Liquefied natural gas prices in Asia have hit new records on heating demand, power demand, and high shipping costs.
Do you need to book an LNG vessel? Well, you are probably out of luck. Some shippers are unable to find vessels to load even after offering astronomical rates, according to Argus. It was reported that BP chartered a ship for about $350,000 per day, which was the most expensive commodity charter ever. The $350k sounds ridiculous; it equates to about $6.00/MMBtu by our estimate while the gas itself cost less than $3.00. Since landed Asian LNG prices are so high, a shipper can still make a healthy profit even with the high shipping cost – assuming they can find a ship to charter. The chart below breaks down our economic estimate for a possible spot cargo leaving the U.S. and selling into the northeast Asia market.
Source: Bloomberg, EIA, McKinsey, Cheniere, Wilhelmsen, Naturgy, AEGIS estimates
Notes: Shipping cost in the example use the $350k/d BP charter example for a 60-day estimated voyage and 3.5 Bcf LNG vessel capacity. Liquefaction cost include an estimated fee from Cheniere. The above economic estimate is a broad estimate of fixed and variable cost and is not meant to show exact profitability of current transactions.
The above graphic shows an assessed Japan-Korea Marker (JKM) spot price reported by Platts on January 13. This likely isn’t the price that most sellers are receiving but illustrates the price somebody did receive due to the dire need for gas in the region.
There are almost daily headlines of crazy high LNG shipping rates. The chart is meant to show that even with the record-high spot freight costs a shipper could make money.
In addition to sky-high shipping costs, expensive NE Asian LNG prices are a function of record winter temperatures in the region, transportation bottlenecks, and supply outages.
A polar vortex (North American example shown to the right) in Asia has led to strong weather deviations. The teeth-chattering cold is evident in the two charts below that show mean temperatures in both Beijing, China and Seoul, South Korea compared to the 30-year climate normal.
Lower levels of LNG supply have contributed to the tightness in the global LNG market. Both Malaysia and Nigeria have been exporting at rates lower than capacity since late October, while other major LNG producers like the U.S., Russia, Qatar, and Australia have operated near or over capacity, according to S&P Global. Malaysia’s Bintulu LNG export facility has faced production issues at multiple liquefaction trains, and upstream gas production in Indonesia is hampering LNG exports there. More recently, Chevron’s Gorgon LNG has had issues that will keep the facility offline for several weeks as reported by the Financial Review.
AEGIS notes that the global LNG market has typically been in oversupply this year on a daily basis, but has recently experienced acute shortages as demand has soared in Asia and Europe. Global trading houses Vitol SA and Trafigura Group Ltd. estimate that the LNG market will likely remain in oversupply this year (after winter, of course), but will flip to market tightness beyond that.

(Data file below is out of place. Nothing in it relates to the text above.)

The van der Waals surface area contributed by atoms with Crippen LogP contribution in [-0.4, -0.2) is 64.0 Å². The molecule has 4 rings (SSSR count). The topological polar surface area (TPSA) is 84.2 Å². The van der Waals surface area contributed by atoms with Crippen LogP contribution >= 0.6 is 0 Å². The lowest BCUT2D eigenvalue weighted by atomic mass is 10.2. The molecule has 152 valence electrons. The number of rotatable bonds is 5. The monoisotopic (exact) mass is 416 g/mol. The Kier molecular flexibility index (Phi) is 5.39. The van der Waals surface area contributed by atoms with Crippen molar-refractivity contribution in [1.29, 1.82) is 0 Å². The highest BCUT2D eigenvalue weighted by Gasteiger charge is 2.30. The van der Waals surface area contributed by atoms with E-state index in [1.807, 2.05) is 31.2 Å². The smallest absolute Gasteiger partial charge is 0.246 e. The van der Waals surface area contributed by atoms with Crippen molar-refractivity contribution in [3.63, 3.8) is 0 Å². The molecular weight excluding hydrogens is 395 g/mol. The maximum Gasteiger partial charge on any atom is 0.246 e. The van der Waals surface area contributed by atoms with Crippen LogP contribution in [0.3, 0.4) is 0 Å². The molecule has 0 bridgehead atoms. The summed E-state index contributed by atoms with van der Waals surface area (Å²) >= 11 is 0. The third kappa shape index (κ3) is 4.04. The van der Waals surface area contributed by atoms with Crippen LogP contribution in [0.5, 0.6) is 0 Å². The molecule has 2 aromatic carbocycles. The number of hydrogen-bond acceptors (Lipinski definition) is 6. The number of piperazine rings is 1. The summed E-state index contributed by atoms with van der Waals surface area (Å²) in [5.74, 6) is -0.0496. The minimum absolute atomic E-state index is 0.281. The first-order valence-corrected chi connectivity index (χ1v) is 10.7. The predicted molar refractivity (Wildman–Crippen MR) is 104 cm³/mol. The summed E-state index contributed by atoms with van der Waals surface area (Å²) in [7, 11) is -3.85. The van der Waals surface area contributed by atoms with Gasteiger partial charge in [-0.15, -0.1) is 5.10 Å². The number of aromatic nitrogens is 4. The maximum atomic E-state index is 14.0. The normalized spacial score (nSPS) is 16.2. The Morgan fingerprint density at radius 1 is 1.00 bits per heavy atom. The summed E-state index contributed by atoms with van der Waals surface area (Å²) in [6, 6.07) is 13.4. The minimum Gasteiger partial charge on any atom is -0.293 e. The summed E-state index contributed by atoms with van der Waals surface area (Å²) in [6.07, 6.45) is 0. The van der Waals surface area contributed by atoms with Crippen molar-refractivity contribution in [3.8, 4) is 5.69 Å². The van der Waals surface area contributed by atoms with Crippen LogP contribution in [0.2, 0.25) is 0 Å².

Flow disruptions at the Panama Canal have helped cause higher prices in both the LPG and LNG market lately.
Shipping sources have said higher-than-usual LNG and LPG (liquefied petroleum gas, such as propane and butane) traffic has caused shipping delays across the Canal. The traffic has led to back-ups as shown in the map below.
There are many LNG vessels leaving the U.S. that are deciding to take the longer route around the Cape of Africa instead of the westbound Canal route in order to shorten the amount of days at sea. Vessels without a reserved slot at the Canal locks are sometimes having to wait an extra 10 days to get access through the Canal. At current shipping day rates, it’s probably more economic to reach Asia via the longer eastern route.
Above – Selected vessels waiting to traverse the Panama Canal. Filtered for only Crude oil, LPG, and LNG tankers.
Does The U.S. Benefit From The High JKM Prices?
Its been almost a perfect storm of factors that have contributed to the headline-worthy LNG prices in NE Asia. Seeing some of the JKM prices, even in the forward market that are lower than spot market prices, can make a producer’s mouth water.
Alas, Nymex natural gas price here in the U.S. is unable to directly benefit. LNG producers in the U.S. are already exporting near capacity at just above 11 Bcf/d, therefore, the U.S. can’t further participate by increased sales. It needs additional LNG terminals that are not slated for in-service for years. The real winners have been those able to ship spot cargoes while the losers are those in the demand markets who are paying record prices for gas as a fuel for power.